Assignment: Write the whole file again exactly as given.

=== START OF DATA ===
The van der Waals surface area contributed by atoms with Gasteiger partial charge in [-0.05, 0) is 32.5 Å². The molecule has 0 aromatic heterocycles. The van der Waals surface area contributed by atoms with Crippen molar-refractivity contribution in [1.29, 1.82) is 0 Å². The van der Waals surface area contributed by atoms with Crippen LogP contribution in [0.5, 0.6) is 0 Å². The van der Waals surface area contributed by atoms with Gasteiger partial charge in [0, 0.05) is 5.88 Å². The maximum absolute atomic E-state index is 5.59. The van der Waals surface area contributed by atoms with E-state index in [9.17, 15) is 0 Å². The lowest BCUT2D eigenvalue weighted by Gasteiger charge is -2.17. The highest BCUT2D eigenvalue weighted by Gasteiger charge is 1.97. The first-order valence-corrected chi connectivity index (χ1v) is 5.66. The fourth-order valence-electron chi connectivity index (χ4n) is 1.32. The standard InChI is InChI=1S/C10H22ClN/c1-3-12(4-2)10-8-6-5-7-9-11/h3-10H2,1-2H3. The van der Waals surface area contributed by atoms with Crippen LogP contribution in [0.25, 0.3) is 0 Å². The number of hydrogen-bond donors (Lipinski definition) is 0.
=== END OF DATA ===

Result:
The van der Waals surface area contributed by atoms with Gasteiger partial charge in [-0.05, 0) is 32.5 Å². The molecule has 0 aromatic heterocycles. The van der Waals surface area contributed by atoms with Crippen molar-refractivity contribution in [1.29, 1.82) is 0 Å². The van der Waals surface area contributed by atoms with Crippen LogP contribution in [0.5, 0.6) is 0 Å². The van der Waals surface area contributed by atoms with Gasteiger partial charge in [0, 0.05) is 5.88 Å². The maximum absolute atomic E-state index is 5.59. The van der Waals surface area contributed by atoms with E-state index in [9.17, 15) is 0 Å². The lowest BCUT2D eigenvalue weighted by Gasteiger charge is -2.17. The highest BCUT2D eigenvalue weighted by Gasteiger charge is 1.97. The first-order valence-corrected chi connectivity index (χ1v) is 5.66. The fourth-order valence-electron chi connectivity index (χ4n) is 1.32. The standard InChI is InChI=1S/C10H22ClN/c1-3-12(4-2)10-8-6-5-7-9-11/h3-10H2,1-2H3. The van der Waals surface area contributed by atoms with Crippen LogP contribution in [0.25, 0.3) is 0 Å². The number of hydrogen-bond donors (Lipinski definition) is 0.